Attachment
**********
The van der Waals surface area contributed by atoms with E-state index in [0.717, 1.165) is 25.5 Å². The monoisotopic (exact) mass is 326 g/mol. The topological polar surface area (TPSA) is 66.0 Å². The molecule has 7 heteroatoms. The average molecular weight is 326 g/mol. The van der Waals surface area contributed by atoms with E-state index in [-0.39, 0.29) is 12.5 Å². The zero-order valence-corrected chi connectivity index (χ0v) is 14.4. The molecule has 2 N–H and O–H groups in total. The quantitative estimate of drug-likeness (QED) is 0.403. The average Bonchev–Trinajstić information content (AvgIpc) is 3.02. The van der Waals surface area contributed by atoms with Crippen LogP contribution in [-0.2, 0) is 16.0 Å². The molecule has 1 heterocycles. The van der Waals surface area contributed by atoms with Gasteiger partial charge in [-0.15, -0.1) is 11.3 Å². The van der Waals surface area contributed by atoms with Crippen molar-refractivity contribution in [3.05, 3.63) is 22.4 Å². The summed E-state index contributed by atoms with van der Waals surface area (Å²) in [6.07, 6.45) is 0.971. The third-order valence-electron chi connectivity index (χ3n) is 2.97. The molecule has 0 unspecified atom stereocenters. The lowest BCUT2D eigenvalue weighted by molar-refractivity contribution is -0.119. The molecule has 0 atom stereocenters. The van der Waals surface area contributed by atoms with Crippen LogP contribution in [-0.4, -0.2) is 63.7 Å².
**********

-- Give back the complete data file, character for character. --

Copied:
The van der Waals surface area contributed by atoms with E-state index in [0.717, 1.165) is 25.5 Å². The monoisotopic (exact) mass is 326 g/mol. The topological polar surface area (TPSA) is 66.0 Å². The molecule has 7 heteroatoms. The average molecular weight is 326 g/mol. The van der Waals surface area contributed by atoms with E-state index in [-0.39, 0.29) is 12.5 Å². The zero-order valence-corrected chi connectivity index (χ0v) is 14.4. The molecule has 2 N–H and O–H groups in total. The quantitative estimate of drug-likeness (QED) is 0.403. The average Bonchev–Trinajstić information content (AvgIpc) is 3.02. The van der Waals surface area contributed by atoms with Crippen LogP contribution in [-0.2, 0) is 16.0 Å². The molecule has 1 heterocycles. The van der Waals surface area contributed by atoms with Gasteiger partial charge in [-0.15, -0.1) is 11.3 Å². The van der Waals surface area contributed by atoms with Crippen molar-refractivity contribution in [3.05, 3.63) is 22.4 Å². The summed E-state index contributed by atoms with van der Waals surface area (Å²) in [6.07, 6.45) is 0.971. The third-order valence-electron chi connectivity index (χ3n) is 2.97. The molecule has 0 unspecified atom stereocenters. The lowest BCUT2D eigenvalue weighted by molar-refractivity contribution is -0.119. The molecule has 0 atom stereocenters. The van der Waals surface area contributed by atoms with Crippen LogP contribution in [-0.4, -0.2) is 63.7 Å².